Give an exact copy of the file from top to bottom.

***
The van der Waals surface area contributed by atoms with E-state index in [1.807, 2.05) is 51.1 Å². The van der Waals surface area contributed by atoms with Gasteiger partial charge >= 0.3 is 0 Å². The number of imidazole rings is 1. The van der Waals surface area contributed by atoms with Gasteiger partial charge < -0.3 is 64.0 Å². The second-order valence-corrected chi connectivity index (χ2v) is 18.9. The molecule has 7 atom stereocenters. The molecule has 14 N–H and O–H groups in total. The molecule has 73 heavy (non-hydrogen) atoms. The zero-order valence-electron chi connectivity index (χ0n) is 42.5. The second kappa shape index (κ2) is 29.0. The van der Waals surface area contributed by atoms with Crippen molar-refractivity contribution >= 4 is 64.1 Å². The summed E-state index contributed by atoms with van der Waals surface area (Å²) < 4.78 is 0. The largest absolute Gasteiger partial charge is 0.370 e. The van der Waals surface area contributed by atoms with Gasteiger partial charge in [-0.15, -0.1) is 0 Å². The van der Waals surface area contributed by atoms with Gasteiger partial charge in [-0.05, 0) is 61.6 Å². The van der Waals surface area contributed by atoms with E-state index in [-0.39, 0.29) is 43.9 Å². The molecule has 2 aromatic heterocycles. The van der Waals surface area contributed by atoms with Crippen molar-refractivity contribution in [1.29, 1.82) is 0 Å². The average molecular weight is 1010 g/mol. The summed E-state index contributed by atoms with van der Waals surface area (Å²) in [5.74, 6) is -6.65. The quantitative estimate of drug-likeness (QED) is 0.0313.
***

The van der Waals surface area contributed by atoms with E-state index in [1.807, 2.05) is 51.1 Å². The van der Waals surface area contributed by atoms with Gasteiger partial charge >= 0.3 is 0 Å². The number of imidazole rings is 1. The van der Waals surface area contributed by atoms with Gasteiger partial charge < -0.3 is 64.0 Å². The second-order valence-corrected chi connectivity index (χ2v) is 18.9. The molecule has 7 atom stereocenters. The molecule has 14 N–H and O–H groups in total. The molecule has 73 heavy (non-hydrogen) atoms. The zero-order valence-electron chi connectivity index (χ0n) is 42.5. The second kappa shape index (κ2) is 29.0. The van der Waals surface area contributed by atoms with Crippen molar-refractivity contribution >= 4 is 64.1 Å². The summed E-state index contributed by atoms with van der Waals surface area (Å²) < 4.78 is 0. The largest absolute Gasteiger partial charge is 0.370 e. The van der Waals surface area contributed by atoms with Gasteiger partial charge in [-0.15, -0.1) is 0 Å². The van der Waals surface area contributed by atoms with Gasteiger partial charge in [-0.05, 0) is 61.6 Å². The van der Waals surface area contributed by atoms with E-state index in [-0.39, 0.29) is 43.9 Å². The molecule has 2 aromatic heterocycles. The van der Waals surface area contributed by atoms with Crippen molar-refractivity contribution in [1.29, 1.82) is 0 Å². The average molecular weight is 1010 g/mol. The summed E-state index contributed by atoms with van der Waals surface area (Å²) in [5.74, 6) is -6.65. The quantitative estimate of drug-likeness (QED) is 0.0313.